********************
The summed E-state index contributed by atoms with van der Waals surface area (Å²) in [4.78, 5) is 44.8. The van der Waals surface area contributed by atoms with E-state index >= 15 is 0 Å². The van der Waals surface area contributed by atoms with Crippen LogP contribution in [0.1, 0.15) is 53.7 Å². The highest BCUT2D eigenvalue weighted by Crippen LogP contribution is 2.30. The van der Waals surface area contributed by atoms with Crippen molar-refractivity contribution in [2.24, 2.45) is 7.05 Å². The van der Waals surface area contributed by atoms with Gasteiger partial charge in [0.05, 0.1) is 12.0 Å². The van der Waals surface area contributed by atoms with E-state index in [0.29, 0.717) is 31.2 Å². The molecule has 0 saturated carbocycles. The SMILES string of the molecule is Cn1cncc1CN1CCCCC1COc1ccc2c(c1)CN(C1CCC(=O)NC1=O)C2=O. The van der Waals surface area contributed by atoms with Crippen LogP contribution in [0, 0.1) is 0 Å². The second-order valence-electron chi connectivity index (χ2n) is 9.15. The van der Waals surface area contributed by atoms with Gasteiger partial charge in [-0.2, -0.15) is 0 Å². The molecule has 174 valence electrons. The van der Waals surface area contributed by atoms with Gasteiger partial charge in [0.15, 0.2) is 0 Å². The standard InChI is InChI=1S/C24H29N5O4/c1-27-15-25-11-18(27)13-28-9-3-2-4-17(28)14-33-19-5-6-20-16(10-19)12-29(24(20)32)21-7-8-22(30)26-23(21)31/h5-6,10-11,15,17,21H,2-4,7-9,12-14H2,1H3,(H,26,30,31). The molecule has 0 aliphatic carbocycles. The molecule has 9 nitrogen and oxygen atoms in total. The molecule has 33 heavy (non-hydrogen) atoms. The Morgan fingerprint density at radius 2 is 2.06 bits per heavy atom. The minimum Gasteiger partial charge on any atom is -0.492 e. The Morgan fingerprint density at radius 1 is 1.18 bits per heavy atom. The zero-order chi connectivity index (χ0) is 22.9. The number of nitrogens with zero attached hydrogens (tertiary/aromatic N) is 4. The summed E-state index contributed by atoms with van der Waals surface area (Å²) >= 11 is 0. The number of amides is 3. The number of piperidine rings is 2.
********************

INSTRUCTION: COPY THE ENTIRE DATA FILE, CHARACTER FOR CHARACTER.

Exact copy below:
The summed E-state index contributed by atoms with van der Waals surface area (Å²) in [4.78, 5) is 44.8. The van der Waals surface area contributed by atoms with E-state index >= 15 is 0 Å². The van der Waals surface area contributed by atoms with Crippen LogP contribution in [0.1, 0.15) is 53.7 Å². The highest BCUT2D eigenvalue weighted by Crippen LogP contribution is 2.30. The van der Waals surface area contributed by atoms with Crippen molar-refractivity contribution in [2.24, 2.45) is 7.05 Å². The van der Waals surface area contributed by atoms with Gasteiger partial charge in [0.05, 0.1) is 12.0 Å². The van der Waals surface area contributed by atoms with E-state index in [0.29, 0.717) is 31.2 Å². The molecule has 0 saturated carbocycles. The SMILES string of the molecule is Cn1cncc1CN1CCCCC1COc1ccc2c(c1)CN(C1CCC(=O)NC1=O)C2=O. The van der Waals surface area contributed by atoms with Crippen LogP contribution in [0, 0.1) is 0 Å². The second-order valence-electron chi connectivity index (χ2n) is 9.15. The van der Waals surface area contributed by atoms with Gasteiger partial charge in [-0.2, -0.15) is 0 Å². The molecule has 174 valence electrons. The van der Waals surface area contributed by atoms with Gasteiger partial charge in [0.15, 0.2) is 0 Å². The standard InChI is InChI=1S/C24H29N5O4/c1-27-15-25-11-18(27)13-28-9-3-2-4-17(28)14-33-19-5-6-20-16(10-19)12-29(24(20)32)21-7-8-22(30)26-23(21)31/h5-6,10-11,15,17,21H,2-4,7-9,12-14H2,1H3,(H,26,30,31). The molecule has 0 aliphatic carbocycles. The molecule has 9 nitrogen and oxygen atoms in total. The molecule has 33 heavy (non-hydrogen) atoms. The Morgan fingerprint density at radius 2 is 2.06 bits per heavy atom. The minimum Gasteiger partial charge on any atom is -0.492 e. The Morgan fingerprint density at radius 1 is 1.18 bits per heavy atom. The zero-order chi connectivity index (χ0) is 22.9. The number of nitrogens with zero attached hydrogens (tertiary/aromatic N) is 4. The summed E-state index contributed by atoms with van der Waals surface area (Å²) >= 11 is 0. The number of amides is 3. The number of piperidine rings is 2.